Chromed Globes Chandelier
Materials: Chromed metal (iron). White painted metal (iron). White painted wood (in the middle of the chandelier). Bakelite sockets.
Total Height (with rod): 58 cm / 22.83”
Height: 26 cm / 10.23”
Width: ∅ 56 cm / 22.04”
Electricity: 5 bulbs E27, 5 x 60 watt maximum, 110/220 volt.
Any type of light bulb can be used, not a specific one preferred. The original lamp uses silver cup light bulbs.
Period: 1970s – Mid-Century Modern.
Designer: To be appraised. Made after a design by Klaus Hempel in 1972 for Kaiser Leuchten (Gebr. Kaiser & Co. Leuchten KG).
Manufacturer: Massive, Mortsel, Kontich and Wommelgem, Belgium.
Other versions: Also made in orange (instead of white parts). Exists with 3, 5 and 8 globes. Also produced as a single pendant lamp and a cascading chandelier.
The most important and striking difference with the original lamps is that those of Klaus Hempel are round at the top. These from Massive are flattened.
Massive was in origin a bronze foundry and they produced mainly candlesticks, crucifixes and chandeliers in Wilrijk near Antwerp, Belgium. The company was founded in 1926 by Pieter-Jozef De Jaeck. His son Eddy De Jaeck was responsible for the huge expansion of the company in the 1970s. But it were his sons, Piet and Jan De Jaeck who made Massive a true multinational. Thus, they moved production to Eastern Europe and China.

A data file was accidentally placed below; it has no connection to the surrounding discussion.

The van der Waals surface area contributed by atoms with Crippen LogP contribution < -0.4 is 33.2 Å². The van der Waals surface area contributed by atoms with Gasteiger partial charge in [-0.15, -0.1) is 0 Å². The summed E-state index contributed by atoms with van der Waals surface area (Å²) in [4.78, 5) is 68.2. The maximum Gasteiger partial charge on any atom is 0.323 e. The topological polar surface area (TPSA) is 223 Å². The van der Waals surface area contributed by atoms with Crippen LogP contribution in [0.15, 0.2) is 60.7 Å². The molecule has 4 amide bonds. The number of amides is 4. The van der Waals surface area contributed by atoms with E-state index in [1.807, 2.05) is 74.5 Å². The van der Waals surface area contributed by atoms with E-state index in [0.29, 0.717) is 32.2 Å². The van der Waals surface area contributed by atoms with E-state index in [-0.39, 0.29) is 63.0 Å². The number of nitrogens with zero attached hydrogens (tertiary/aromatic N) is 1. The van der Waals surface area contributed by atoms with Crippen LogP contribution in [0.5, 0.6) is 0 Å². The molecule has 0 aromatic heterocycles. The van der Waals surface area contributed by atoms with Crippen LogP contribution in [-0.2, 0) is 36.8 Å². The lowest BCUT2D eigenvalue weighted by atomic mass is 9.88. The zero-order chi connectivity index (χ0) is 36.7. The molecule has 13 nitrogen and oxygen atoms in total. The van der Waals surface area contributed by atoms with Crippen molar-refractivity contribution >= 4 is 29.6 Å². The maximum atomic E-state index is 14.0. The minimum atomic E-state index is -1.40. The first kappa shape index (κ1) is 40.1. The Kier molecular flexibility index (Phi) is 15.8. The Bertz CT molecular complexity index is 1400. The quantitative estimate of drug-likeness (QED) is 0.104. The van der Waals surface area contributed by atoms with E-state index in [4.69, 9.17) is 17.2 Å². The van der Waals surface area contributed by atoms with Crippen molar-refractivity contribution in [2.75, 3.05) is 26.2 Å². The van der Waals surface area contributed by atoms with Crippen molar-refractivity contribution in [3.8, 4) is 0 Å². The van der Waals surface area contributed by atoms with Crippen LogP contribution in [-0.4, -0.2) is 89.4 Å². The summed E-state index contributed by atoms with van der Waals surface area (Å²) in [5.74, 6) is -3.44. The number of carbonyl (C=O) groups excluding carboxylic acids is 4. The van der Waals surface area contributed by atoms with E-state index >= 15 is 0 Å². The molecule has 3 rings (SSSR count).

In the 1980s Massive became the leading brand in Europe. In 2002, the brothers left the company to the investment fund CVC Capital Partners, for allegedly more than 250 million euros. Since 2008 the company is owned by Philips and the name of the shops is changed into Light Gallery.
When the takeover by Philips was announced in November 2006 Massive commercialized more than 10.000 lighting products under brand names such as Massive, TRIO and Lirio. The group had about 5.000 employees worldwide and was active in 70 countries.
Massive sold many lamps made by others. Peill + Putzler from Germany and Yamada Shomei from Japan produced lamps for Massive, to name a few. Many other lighting companies did.
This chandelier is often sold as a chandelier from Raak Amsterdam, but it is not, of course. These lamps are not described in any catalogue of the Raak company and Raak lamps always have a label since the 1960s. Sometimes a label disappears, but not always.
Often sold as a lamp made by Kaiser Leuchten but it only has some similarities with the original one. Klaus Hempel designed the table and wall lamp in 1972. Also a cascading chandelier was made. Gebr. Kaiser & Co. Leuchten KG received an If Design Award for this lamp: discipline product. (link on the left of this page) Klaus Hempel designed several lamps for Hustadt-Leuchten and Kaiser Leuchten.